Culinate editor’s note: Over the past couple of years, these cookies have become our go-to gingersnaps. They’re fast, easy, and delicious, but what puts them over the top is their combination of three kinds of ginger (ground, fresh, and crystallized) and their crunchy sugar coating. We call ‘em Triple Gingersnaps. For extra complexity, add a tablespoon or two of high-quality cocoa powder.
With crunchy edges and a chewy center, beautifully crackled on top, spicy, and loaded with diced crystallized ginger, this is my favorite spice cookie. When no one is around, I dip these into a carton of quark for a grand, if inelegant, snack — the contrast of tangy cheese with spicy ginger reminds me of gingerbread with sour cream.
|2||cups (9 ounces) all-purpose flour|
|2||tsp. baking soda|
|2||tsp. ground ginger|
|1½||tsp. ground cinnamon|
|½||tsp. ground allspice|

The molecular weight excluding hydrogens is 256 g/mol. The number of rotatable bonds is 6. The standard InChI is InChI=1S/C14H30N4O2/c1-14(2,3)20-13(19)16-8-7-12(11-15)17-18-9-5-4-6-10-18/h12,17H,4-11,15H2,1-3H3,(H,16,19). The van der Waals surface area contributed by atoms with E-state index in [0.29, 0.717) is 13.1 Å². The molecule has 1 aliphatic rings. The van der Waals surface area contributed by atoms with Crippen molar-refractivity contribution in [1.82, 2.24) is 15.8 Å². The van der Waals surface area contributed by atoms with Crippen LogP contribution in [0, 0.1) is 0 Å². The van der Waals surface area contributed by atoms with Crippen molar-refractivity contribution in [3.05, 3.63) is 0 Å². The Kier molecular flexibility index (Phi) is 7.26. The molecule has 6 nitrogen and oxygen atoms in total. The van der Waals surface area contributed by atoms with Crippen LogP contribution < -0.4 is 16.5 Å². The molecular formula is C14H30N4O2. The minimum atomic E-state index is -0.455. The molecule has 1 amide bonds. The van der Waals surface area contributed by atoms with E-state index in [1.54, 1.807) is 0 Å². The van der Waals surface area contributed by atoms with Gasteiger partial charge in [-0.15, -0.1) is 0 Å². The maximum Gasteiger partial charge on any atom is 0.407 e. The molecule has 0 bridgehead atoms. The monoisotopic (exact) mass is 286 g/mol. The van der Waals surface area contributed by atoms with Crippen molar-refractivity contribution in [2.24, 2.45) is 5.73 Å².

|8||Tbsp. (1 stick) unsalted butter, melted and just warm|
|¼||cup unsulphured mild or full-flavored molasses|
|⅓||cup (2.3 ounces) firmly packed brown sugar or light muscovado sugar|
|2||Tbsp. finely minced or grated fresh ginger root|
|¾||cup (4 ounces) ginger chips or crystallized ginger, cut into ¼-inch dice|
|~||About ½ cup demerara or turbinado or ¼ cup granulated sugar, for rolling|
Stored in an airtight container, these gingersnaps keep for several days.
Culinate editor’s note: The finished dough, as Medrich notes, will be quite soft. If it’s too mushy to work with, wrap the dough in plastic wrap and chill it for an hour in the fridge before rolling it into balls. You may need to bake the cookies a few minutes longer if your chilled dough is especially firm.
This content is from the book Pure Dessert by Alice Medrich.
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